Qualitative and Quantitative Research Analysis
Below is an example of a mixed methods approach to considering one element of the post-Katrina response.
Problem statement: This researcher is interested in studying posttraumatic stress disorder (PTSD) in soldiers who deployed to the area from the 82nd Airborne Division, as compared to experiences they had in combat operations prior to Hurricane Katrina. The researcher wants to examine whether they experienced greater trauma helping Americans in trouble than they do on distant battlefields.
The researcher intends to use survey instruments with carefully crafted questions, the answers of which she can numerically collate and process. After all of the data is processed, she intends to follow up with selected soldiers based on their answers by speaking to them personally and conducting conversational interviews.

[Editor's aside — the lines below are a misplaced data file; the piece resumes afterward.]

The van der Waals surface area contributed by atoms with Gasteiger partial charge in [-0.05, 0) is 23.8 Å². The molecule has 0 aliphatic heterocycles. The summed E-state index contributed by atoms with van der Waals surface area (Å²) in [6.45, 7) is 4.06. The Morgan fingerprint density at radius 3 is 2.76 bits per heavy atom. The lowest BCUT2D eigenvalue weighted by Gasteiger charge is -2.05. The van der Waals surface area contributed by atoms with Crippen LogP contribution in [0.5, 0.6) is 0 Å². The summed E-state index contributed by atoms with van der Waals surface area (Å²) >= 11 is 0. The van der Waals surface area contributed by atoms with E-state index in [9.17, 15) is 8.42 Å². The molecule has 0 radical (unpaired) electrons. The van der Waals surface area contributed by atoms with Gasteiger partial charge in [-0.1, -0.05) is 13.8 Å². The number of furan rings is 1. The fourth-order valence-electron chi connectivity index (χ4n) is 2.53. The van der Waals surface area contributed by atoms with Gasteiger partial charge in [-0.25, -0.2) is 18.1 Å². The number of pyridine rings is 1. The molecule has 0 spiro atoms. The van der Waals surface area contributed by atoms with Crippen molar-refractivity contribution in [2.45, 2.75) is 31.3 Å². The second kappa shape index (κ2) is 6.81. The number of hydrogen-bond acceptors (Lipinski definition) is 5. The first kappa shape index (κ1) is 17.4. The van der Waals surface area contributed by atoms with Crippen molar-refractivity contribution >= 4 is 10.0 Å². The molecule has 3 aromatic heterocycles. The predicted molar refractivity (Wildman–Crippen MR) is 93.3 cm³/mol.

Primary Task Response: Within the Discussion Board area, write 400–600 words that respond to the following questions with your thoughts, ideas, and comments. This will be the foundation for future discussions by your classmates. Be substantive and clear, and use examples to reinforce your ideas:
- Critically evaluate the problem statement. Is this a problem that can be undertaken or answered with the instruments she has listed she intends to use? Why or why not?
- What other techniques or instruments do you recommend she add to her intended tools? Why?
- Do you feel there is information missing?
- If so, what information do you think is necessary? Why?
- If not, how is the information sufficient? Explain.
- What do you think are the assumptions this researcher seems to be employing? Explain.
- Do you believe the assumptions are strong or weak? Explain your answer.
- What do you think are some of the challenges or limitations this researcher might encounter during her study? Explain.
- What might be some ways she can overcome these?